History is the written record of the principal events in the life of a nation, a state or a cumminity. A country whose people do not know how to read and write and who therefore have not preserved such a record cannot be said to have a history. They are a people who lived before history began.
Like other states of the American Union, Oklahoma was inhabited by people of the Indian race, long before those of the Caucasian race came to settle in America. They did not belong to one tribe, neither did they all speak the same language. Sometimes one tribe was driven out by another during the course of a war, the conquerors thus becoming the owners of the country for a time until they, too, were overpowered and driven out by the people of still another tribe. Disease and famine may have reduced and weakened some tribes until they were so few in number that they could no longer withstand the attacks of stronger enemies.
A knowledge of prehistoric people and of their habits, customs and traits is largely gained by the study of the implements, weapons, utensils and ornaments of stone, bone, shell, clay and copper, which may be found on or near the surface of the ground upon their shop sites, or digging in their graves, mounds or other earthworks. Arrow and spear points, knife blades, scrapers, drills and many other implements and weapons were made of flint, chert, quartz or some other hard stone that could be chipped or flaked. Axes, hammers and mauls were made of stone and were grooved for the fitting of the wooden handles. Many of the stone remains of these implements, can still be found in Oklahoma. Awles, needles, shuttles and other implements and tools were made of bone. Their pottery was made of clay, moulded into the desired form and hardened by fire. Beads, earrings and many other ornaments were made of bone, stone, shell or copper. The traces of their ancient campfires, which may be uncovered in some places, contain the bones of game animals, birds, fish and reptiles, and the shells of mussels and clams scattered through the wood ashes and charcoal.
Just how long ago the first Indian tribe made its appearance in the country which is now called Oklahoma is not known but it must have been many hundreds of years, possibly some thousands of years ago. A stone which had been worn hollow by use in grinding corn, roots and dried meat, was found nearly three feet below the surface of the ground in digging a cellar, in Harmon County. Several similar grinding stones were taken from a sand pit which was overlaid by two feet of clay soil, in Custer County. A flint arrow point was found six feet beneath the surface in a sand pit, overlaid by three feet of soil, near Oklahoma City. As none of these had been buried by the hands of men and, as soils and clays drift and accumulate very slowly, it is plain that they must have been there a long time.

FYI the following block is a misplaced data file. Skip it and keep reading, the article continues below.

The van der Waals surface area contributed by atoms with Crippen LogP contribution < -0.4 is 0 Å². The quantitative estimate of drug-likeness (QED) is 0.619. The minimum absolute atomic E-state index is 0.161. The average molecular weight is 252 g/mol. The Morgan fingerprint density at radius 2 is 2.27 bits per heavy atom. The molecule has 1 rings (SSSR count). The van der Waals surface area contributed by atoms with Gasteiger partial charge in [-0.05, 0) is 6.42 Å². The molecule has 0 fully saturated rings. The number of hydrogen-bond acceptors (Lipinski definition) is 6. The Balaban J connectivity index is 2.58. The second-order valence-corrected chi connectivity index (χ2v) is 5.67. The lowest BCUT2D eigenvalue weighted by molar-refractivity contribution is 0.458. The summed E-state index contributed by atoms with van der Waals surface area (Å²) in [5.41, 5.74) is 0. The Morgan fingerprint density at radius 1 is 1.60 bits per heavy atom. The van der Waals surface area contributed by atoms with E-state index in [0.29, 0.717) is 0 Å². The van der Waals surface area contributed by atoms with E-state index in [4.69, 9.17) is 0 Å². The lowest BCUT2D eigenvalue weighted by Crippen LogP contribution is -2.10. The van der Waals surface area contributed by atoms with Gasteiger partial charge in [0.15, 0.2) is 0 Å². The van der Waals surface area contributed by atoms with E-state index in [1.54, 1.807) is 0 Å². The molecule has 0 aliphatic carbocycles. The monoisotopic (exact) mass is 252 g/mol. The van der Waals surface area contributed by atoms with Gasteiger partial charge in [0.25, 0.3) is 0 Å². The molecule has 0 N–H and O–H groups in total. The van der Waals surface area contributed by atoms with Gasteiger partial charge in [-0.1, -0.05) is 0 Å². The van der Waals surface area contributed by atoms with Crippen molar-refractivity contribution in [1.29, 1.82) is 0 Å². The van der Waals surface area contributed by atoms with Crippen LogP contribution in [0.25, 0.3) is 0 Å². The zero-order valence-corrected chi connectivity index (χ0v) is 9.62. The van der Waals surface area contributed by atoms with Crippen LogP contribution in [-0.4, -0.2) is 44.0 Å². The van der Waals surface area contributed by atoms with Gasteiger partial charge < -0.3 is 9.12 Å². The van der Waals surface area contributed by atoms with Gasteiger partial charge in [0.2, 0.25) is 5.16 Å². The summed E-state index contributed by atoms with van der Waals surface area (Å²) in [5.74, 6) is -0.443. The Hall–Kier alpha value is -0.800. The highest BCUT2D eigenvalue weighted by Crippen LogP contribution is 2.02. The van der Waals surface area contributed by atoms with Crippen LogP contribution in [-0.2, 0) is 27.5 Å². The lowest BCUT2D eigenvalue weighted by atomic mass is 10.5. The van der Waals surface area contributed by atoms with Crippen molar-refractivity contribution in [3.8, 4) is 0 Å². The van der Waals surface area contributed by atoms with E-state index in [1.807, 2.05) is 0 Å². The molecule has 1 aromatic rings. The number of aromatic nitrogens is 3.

In the northeastern part of Oklahoma there once lived a tribe of prehistoric people who made their homes in caves and underneath overhanging ledges of rock. Deep layers of kitchen or camp fire refuse wood ashes, charcoal, broken bones, clam shells and fragments of pottery, with occasional implements of bone or stone, are to be found on the floors of these ancient cave-dwellings. The people who lived in these places are called Cave Dwellers.
Another tribe of people who once lived in the eastern part of Oklahoma, in the valleys of the Red and Arkansas rivers, built great mounds of earth which endure to this day. These are of various shapes including cones and pyramids. The purposes for which these mounds were built are not known. Some of them may have been erected as monuments. Others are thought to have been used as altars or shrines in the performance of religious cermonies. The people who built these mounds are commonly referred to as the Mound Builders.
Scattered over the fields of more than twenty counties in the eastern and southeastern portions of Oklahoma there are countless thousands of small, circular knolls or mounds of earth. These are not nearly so large as the mounds of the mound Builders. The farmers plow over these knolls and the roads cut through them, yet few people know who made them. Investigation in the early part of this century proved each one to be the ruin of a timber framed, dome shaped earth covered human habitation. The people who built and occupied such peculiar homes are believed to have lived in that part of the country from five hundred to one thousand years ago. They lived in fixed villages and cultivated the soil. In burying their dead, in their valley land cornfields, they they buried urns, vases, bowls and bottles of earthenware, many of which were very artistic in design and decoration. They are called the Earth-House People.
In the northeastern part of Kay County and in the western part of Cimarron County there are quarries from which the people of prehistoric times secured material for the manufacture of arrow points, spear heads, knives, scrapers and other weapons, tools and implements. In one form or another, traces of primitive or prehistoric life may be found in nearly every county in the state.
Ann Maloney, Bartlesville, OK.
Copyright © 1998 Ann Maloney all rights reserved.